— The Principles of Masonic Law - A Treatise on the Constitutional Laws, Usages And Landmarks of - Freemasonry • Albert G. Mackey

... philosopher and master. With eager haste I sought to compass the "Synthetic Philosophy." The universe took on order and harmony as, from my five cent breakfast, I went directly to the consideration of Spencer's theory of the ...
— A Son of the Middle Border • Hamlin Garland

... was some inordinately long and different German inheritance, and so, with the facility of the average crew, he had been called Jones. He was a benevolent little man, highly religious, and something of a philosopher. And because I could understand German, and even essay it in a limited way, he ...
— The After House • Mary Roberts Rinehart

... us in his homely way, the dean went on, that he put an iron lamp before a statue of one of the gods and that a thief stole the lamp. What did the philosopher do? He reflected that it was in the character of a thief to steal and determined to buy an earthen lamp next day instead of the ...
— A Portrait of the Artist as a Young Man • James Joyce

... at Florence in 1454. He paid especial attention in his lectures to the Italian poets, and in 1481 published an edition of Dante. His famous "Camaldolese Discussions," modeled in part on Cicero's "Tusculan Disputations," is well known to students of Italian literature. Marsilio Ficino was a philosopher, and his chief aim was a reconciliation of ...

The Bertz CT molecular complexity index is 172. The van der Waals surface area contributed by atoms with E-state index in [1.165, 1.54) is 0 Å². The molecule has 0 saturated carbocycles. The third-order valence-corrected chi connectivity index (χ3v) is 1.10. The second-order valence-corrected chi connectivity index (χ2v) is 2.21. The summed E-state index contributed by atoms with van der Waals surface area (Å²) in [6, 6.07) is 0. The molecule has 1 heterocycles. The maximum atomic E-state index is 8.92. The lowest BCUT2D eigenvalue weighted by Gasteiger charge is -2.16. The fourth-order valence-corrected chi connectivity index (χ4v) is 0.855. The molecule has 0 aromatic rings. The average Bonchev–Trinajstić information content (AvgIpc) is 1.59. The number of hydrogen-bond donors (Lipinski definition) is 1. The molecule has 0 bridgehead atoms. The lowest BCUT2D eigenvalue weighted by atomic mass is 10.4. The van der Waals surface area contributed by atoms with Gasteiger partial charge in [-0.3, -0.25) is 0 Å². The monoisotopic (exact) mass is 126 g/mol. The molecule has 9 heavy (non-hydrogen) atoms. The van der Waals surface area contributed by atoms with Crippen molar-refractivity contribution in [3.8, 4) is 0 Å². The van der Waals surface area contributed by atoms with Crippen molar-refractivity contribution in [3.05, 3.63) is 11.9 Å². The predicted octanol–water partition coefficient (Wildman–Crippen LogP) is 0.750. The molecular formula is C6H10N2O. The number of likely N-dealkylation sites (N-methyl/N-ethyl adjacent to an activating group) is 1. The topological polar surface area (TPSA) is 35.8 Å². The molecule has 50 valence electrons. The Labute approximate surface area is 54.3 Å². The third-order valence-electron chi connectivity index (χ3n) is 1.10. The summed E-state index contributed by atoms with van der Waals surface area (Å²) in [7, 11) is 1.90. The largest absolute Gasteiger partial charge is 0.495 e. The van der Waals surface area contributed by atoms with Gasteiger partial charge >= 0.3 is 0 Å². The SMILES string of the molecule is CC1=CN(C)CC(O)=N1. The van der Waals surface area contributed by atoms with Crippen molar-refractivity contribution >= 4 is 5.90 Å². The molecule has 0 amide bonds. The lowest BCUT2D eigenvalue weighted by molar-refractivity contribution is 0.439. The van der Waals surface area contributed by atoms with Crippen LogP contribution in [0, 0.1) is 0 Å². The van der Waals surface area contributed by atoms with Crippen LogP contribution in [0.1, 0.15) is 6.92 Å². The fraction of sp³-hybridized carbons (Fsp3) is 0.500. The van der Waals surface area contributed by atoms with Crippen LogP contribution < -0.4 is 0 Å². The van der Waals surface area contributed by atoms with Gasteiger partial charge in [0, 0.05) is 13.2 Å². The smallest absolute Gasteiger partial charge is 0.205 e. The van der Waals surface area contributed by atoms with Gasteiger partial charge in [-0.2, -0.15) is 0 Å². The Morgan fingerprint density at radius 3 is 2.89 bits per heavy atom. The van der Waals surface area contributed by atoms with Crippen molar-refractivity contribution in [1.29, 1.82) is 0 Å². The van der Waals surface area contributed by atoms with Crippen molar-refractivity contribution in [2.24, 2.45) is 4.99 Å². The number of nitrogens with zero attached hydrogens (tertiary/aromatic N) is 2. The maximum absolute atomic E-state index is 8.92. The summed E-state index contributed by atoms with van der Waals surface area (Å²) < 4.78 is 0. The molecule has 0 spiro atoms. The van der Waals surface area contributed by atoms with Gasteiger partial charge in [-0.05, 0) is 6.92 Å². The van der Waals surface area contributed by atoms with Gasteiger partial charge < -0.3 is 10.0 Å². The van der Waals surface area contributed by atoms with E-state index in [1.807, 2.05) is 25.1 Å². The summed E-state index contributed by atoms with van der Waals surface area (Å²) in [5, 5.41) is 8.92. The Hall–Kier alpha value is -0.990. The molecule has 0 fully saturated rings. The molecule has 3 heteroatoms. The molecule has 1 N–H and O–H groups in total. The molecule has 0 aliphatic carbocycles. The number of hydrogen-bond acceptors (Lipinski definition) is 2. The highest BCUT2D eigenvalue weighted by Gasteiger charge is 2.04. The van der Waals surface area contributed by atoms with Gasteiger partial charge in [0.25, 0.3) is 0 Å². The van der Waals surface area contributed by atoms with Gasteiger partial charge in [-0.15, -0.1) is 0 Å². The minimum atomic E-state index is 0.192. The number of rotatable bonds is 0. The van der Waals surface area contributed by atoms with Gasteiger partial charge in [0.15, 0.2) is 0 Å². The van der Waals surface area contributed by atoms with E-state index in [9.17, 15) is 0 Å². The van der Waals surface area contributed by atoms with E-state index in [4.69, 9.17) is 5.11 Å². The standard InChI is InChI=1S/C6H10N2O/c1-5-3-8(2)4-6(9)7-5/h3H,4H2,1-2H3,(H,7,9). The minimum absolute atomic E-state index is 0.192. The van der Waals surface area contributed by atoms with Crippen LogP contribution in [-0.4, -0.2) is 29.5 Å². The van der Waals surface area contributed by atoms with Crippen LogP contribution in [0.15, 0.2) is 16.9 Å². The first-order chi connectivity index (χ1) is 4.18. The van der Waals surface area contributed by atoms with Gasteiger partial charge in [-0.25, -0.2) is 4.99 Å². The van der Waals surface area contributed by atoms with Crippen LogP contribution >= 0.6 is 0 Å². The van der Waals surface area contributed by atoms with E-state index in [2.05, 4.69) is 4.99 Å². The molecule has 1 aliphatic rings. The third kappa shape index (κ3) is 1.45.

— Some Forerunners of Italian Opera • William James Henderson

... whether he derives directly from that personage. No doubt his association with the feast of the Three Kings has helped to maintain his rule. As for the bean, it appears to have been a sacred vegetable in ancient times. There is a story about the philosopher Pythagoras, how, when flying before a host of rebels, he came upon a field of beans and refused to pass through it for fear of crushing the plants, thus enabling his pursuers to overtake him. Moreover, the flamen dialis in Rome was forbidden ...
— Christmas in Ritual and Tradition, Christian and Pagan • Clement A. Miles

... government, speaking without reference to the new constitution which will be dealt with later on, is an irresponsible autocracy; its institutions are likewise autocratic in form, but democratic in operation. The philosopher, Mencius (372-289 B.C.), placed the people first, the gods second, and the sovereign third, in the scale of national importance; and this classification has sunk deep into the minds of the Chinese during more than two ...
— The Civilization Of China • Herbert A. Giles

... not a philosopher, to be sure, but he had the old fashioned notion, that whatever a woman's theories of life might be, she would come round to matrimony, only give her time. He could indeed recall to mind one woman—and he never knew a nobler—whose whole soul was devoted and who believed that her life was ...
— The Gilded Age, Complete • Mark Twain and Charles Dudley Warner

... seems to be this: there are men that are employed in reflecting upon the nature of things: these should know that such occupation is useless, for truly the nature of things is beyond the grasp of the mind. The greatest philosopher is ignorant of all the virtues of a blade of grass, the purpose for which it exists, the changes that it undergoes every instant of time and from day to day. Those men, however, who have such unprofitable occupation for walking along the highest path (the path, ...
— The Mahabharata of Krishna-Dwaipayana Vyasa, Volume 3 - Books 8, 9, 10, 11 and 12 • Unknown